It was difficult to decide how many stars to give this book. It is a collection of four short works, but of varying quality. The Great God Pan is outstanding. The Inmost Light is enjoyable also. I liked The White People, but it was a little longer than it needed to be. A Fragment of Life had to be one of the slowest moving, most boring, purposeless short works I have ever read. If I had read this one first, I might not have continued the book. Overall I enjoyed The House of Souls and will read s ...more
J.M.
Dec 19, 2014 J.M. rated it really liked it  ·  review of another edition
So I'd read two of these stories previously-- the ones I'm reviewing here are "A Fragment of Life," and "The White People." The first is a conscious attempt, mostly successful, at bringing the otherworldly (the Ecstatic) out of thoroughly domestic details. There was less of the overtly grim or terrible, and more of the dreamy prose reminiscent of The Hill of Dreams. I happened to love "The White People," which has still more of Machen's beloved Ecstasy, in the diary of a girl's wanderings, in bo ...more
Paddythemic
The White People -

poorly written piece that was salvaged by adding a new intro and epilogue at a later date (possibly). hated it.

The Great God Pan -

just because you like HP Lovecraft does not mean you will like this guy, who was pretty much on the weird fiction junior squad. this one was organized pretty bizarrely and not very atmospheric / chilling. not sure if i'm going to further explore this author; not worth the time.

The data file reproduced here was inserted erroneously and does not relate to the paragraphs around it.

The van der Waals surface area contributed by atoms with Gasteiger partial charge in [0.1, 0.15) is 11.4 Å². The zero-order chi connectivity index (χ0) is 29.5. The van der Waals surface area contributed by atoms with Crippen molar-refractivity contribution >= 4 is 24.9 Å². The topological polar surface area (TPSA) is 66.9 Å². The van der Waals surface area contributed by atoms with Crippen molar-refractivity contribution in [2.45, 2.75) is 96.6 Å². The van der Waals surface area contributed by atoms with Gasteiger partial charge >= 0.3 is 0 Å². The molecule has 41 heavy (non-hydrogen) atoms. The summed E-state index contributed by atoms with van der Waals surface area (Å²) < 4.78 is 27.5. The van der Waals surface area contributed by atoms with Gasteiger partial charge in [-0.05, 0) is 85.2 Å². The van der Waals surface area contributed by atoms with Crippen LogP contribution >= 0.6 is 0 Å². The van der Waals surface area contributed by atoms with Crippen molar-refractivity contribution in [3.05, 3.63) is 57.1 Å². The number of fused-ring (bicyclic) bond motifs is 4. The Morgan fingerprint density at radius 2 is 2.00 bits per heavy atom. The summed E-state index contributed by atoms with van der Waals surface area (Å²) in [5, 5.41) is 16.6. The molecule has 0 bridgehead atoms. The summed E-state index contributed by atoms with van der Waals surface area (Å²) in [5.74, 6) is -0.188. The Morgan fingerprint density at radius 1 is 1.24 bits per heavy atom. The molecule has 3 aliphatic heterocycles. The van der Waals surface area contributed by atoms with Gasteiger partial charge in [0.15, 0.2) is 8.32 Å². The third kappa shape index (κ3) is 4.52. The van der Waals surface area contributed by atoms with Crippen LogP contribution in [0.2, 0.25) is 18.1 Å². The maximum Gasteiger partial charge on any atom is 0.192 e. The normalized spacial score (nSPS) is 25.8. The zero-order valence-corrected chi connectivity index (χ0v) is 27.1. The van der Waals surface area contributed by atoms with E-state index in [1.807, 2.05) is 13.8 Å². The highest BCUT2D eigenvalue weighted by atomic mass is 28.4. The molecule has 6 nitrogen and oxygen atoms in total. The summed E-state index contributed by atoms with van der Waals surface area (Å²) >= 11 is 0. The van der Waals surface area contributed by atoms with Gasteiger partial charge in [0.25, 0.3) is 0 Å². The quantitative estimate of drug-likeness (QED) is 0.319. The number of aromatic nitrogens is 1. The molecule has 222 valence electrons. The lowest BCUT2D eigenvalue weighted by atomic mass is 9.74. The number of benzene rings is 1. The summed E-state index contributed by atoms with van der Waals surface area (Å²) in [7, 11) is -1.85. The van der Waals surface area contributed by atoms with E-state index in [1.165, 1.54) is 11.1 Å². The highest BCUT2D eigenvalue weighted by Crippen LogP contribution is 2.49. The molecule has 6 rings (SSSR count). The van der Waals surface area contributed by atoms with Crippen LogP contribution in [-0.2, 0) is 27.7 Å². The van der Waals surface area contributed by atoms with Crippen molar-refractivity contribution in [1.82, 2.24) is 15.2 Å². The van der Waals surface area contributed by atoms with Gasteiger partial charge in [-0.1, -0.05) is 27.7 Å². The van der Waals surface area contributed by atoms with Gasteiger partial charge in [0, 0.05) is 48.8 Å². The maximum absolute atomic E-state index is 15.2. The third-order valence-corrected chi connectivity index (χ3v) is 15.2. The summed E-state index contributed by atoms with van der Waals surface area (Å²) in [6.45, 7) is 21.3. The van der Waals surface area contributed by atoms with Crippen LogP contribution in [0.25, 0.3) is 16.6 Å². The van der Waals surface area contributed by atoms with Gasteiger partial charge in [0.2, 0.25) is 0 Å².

Jay Dee
Dec 16, 2013 Jay Dee rated it did not like it  ·  review of another edition
Boring, boring boring, extremely boring. And this is coming from someone who had to write down minutes of a meeting before he read this drivel. And the writing of minutes was better than the reading of this obscure, bland mess.

The Great God Pan was the only good story. I had read that before, though, so it didn't matter after I sloughed through the other crap preceding that story in this compendium. A waste of time.
Brendan Howard
Mar 07, 2012 Brendan Howard rated it it was ok  ·  review of another edition
Recommended to Brendan by: H.P. Lovecraft completists, horror historians
Shelves: unfinished, horror
I can appreciate a slow, plodding tale of weird horror and macabre happenings, but the first two works in this book have shown me that Machen will not move me enough to justify further reading. He is no Poe or even Lovecraft. I appreciate intellectually what he's doing, but he's not as skilled a writer as others.
Pieter Brouwer
Leuk om gelezen te hebben, gezien het een van de belangrijkste inspiratiebronnen was voor H.P. Lovecraft. Ik weet alleen niet of het gevoel van 'wat moet ik met dit verhaal / heb ik iets gemist?' positief of negatief moet uitleggen. Aparte sfeer, maar verhalen zitten niet altijd goed in elkaar.
Mike Cook
Jan 17, 2017 Mike Cook rated it really liked it  ·  review of another edition
A must for fans of classic horror.

A little hard to follow at times with the changing characters but worth the effort. I recommend this to writers of the horror genre as a staple in their pursuit of mastering the darker side of fiction.